This week’s social media ethics class kicked off with a “hot button” topic: As journalists when is it appropriate to “friend” someone on Facebook for the purpose of news gathering or story telling? The example discussed had to do with a reporter contacting the friend of a murder suspect on Facebook. Should the reporter identify themselves as a reporter in the friend request or just send the friend request and see what happens?
As I pondered this question, I thought back to my days in a newsroom (just three short years ago) and how much has changed. I remember a time when we were not allowed to pull photos off of Facebook to use on air or not allowed to utilize information from Facebook as part of the news gathering process. Now, even though I don’t still work in a newsroom, a lot of my friends do and they, like many of us, use social media to get and deliver news. One of my friends who I recently saw on a story told me she had to immediately post an update to Facebook before she got back to the newsroom otherwise the news director would come down on her. Oh, how times have changed. But that doesn’t necessarily mean it’s bad.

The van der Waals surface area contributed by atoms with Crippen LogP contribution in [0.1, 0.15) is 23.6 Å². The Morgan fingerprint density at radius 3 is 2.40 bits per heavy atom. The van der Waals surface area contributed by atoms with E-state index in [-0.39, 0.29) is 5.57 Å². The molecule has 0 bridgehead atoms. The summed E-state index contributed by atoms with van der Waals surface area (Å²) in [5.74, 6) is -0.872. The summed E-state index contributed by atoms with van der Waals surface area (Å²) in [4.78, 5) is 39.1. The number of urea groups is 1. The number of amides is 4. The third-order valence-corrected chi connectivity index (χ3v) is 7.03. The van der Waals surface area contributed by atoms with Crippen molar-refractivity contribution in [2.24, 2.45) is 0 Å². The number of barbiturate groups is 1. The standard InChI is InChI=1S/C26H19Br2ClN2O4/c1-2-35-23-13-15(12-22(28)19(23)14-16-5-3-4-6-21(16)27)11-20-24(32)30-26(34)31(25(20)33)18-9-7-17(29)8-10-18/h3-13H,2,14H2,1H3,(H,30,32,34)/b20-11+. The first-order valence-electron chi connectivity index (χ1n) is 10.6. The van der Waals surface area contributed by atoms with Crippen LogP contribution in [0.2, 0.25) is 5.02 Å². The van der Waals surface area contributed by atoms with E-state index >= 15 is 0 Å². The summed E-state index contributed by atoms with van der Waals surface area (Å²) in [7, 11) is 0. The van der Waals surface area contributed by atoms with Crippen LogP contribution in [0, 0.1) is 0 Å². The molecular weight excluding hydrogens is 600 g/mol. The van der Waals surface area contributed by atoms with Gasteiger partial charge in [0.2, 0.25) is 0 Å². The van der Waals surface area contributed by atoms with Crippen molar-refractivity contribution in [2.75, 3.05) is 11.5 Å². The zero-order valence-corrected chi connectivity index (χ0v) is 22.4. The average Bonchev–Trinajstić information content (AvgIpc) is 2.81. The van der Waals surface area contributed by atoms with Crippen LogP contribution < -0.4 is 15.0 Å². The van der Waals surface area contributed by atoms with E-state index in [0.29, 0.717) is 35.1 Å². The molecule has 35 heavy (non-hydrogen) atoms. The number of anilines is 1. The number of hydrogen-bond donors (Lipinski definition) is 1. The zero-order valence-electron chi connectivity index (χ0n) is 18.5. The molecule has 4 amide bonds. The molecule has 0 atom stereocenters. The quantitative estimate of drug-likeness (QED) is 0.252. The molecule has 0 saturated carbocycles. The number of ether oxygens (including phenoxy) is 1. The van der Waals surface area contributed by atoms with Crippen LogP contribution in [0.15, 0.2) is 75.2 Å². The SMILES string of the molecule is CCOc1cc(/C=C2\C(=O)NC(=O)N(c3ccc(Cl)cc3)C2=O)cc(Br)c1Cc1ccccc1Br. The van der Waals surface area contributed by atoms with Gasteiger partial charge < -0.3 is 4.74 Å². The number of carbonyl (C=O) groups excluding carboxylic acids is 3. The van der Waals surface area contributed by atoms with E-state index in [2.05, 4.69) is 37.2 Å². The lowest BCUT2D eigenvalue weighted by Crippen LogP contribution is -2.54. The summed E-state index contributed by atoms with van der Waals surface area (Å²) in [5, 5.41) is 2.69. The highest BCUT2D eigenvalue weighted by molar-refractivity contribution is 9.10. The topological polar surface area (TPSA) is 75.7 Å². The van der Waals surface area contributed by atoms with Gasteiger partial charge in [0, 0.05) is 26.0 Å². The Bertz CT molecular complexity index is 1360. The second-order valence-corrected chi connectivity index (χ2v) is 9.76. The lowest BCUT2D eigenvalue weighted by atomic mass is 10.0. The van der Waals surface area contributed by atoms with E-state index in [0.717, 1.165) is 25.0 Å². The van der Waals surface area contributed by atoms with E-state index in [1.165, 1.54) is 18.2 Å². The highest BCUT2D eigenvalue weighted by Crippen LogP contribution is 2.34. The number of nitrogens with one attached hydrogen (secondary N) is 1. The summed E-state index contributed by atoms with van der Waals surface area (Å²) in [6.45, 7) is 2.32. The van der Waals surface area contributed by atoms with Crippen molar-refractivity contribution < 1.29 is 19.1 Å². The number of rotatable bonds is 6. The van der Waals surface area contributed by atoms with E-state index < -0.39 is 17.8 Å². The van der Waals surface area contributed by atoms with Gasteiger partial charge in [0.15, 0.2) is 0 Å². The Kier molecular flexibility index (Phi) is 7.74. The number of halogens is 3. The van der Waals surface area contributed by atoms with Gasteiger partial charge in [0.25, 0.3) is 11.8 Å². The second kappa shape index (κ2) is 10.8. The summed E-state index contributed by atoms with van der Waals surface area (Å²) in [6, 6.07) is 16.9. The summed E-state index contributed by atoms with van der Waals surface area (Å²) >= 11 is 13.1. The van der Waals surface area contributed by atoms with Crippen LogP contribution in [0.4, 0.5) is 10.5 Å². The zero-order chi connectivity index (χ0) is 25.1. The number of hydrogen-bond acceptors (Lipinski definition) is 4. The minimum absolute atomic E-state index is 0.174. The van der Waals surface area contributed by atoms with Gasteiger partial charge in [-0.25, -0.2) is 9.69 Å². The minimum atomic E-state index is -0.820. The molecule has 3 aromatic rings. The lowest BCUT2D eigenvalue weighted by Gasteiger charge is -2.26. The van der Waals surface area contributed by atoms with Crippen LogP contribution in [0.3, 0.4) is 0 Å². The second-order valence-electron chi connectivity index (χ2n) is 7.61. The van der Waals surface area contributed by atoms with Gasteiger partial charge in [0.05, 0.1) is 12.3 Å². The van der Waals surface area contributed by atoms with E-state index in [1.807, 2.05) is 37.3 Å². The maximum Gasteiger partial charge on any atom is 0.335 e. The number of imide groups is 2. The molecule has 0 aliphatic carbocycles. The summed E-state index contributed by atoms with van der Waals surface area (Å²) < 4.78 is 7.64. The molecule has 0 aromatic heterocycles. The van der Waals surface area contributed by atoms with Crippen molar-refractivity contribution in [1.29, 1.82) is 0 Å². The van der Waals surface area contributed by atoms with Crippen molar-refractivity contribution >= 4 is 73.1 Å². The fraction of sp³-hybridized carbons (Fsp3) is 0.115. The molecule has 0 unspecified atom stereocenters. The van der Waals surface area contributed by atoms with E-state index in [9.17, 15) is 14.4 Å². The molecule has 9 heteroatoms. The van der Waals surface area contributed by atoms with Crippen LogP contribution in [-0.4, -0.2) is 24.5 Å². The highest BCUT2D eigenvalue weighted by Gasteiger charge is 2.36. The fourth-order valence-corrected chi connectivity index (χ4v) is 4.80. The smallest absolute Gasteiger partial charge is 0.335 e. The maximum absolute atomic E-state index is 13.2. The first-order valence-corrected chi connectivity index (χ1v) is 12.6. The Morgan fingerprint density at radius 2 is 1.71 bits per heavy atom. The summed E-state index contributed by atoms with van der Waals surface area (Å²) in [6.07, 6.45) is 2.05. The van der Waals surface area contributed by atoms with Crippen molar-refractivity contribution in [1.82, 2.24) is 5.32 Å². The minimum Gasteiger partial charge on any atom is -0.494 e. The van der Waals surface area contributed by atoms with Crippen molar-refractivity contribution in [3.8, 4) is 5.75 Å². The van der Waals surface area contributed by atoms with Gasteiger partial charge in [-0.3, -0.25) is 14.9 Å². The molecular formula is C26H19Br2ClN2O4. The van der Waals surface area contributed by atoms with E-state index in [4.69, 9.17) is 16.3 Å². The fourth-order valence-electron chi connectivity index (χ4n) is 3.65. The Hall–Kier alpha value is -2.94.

So, when thinking about this week’s topic, I considered when is “friending” someone crossing a line? I believe a reporter should always identify themselves as such. I mean if a reporter goes on an interview in person they should identify themselves. If they are conducting a phone interview they should identify themselves. Why would social media be different? It shouldn’t be. The ethical thing as a journalist is to always identify yourself.
If you’re still not convinced, think about how you are making this decision. What is your motivation? Are you trying to get to the truth, help more people from being harmed, informing the public of a situation? Or are you trying to win brownie points with your boss? If it’s the latter, you probably have some sole searching to do as a journalist because you also have to consider the effects of your decision. If you contact this person without identifying yourself, could it do more harm down the road? An immediate reaction from your boss may not outweigh the long-term of effects of your decision.
As a journalist you should work to not only report the facts, but do so in an ethical way. This is true for traditional journalism and the ever-changing digital/social world. Be ethical and be a great journalist. That’s simple enough, right?!?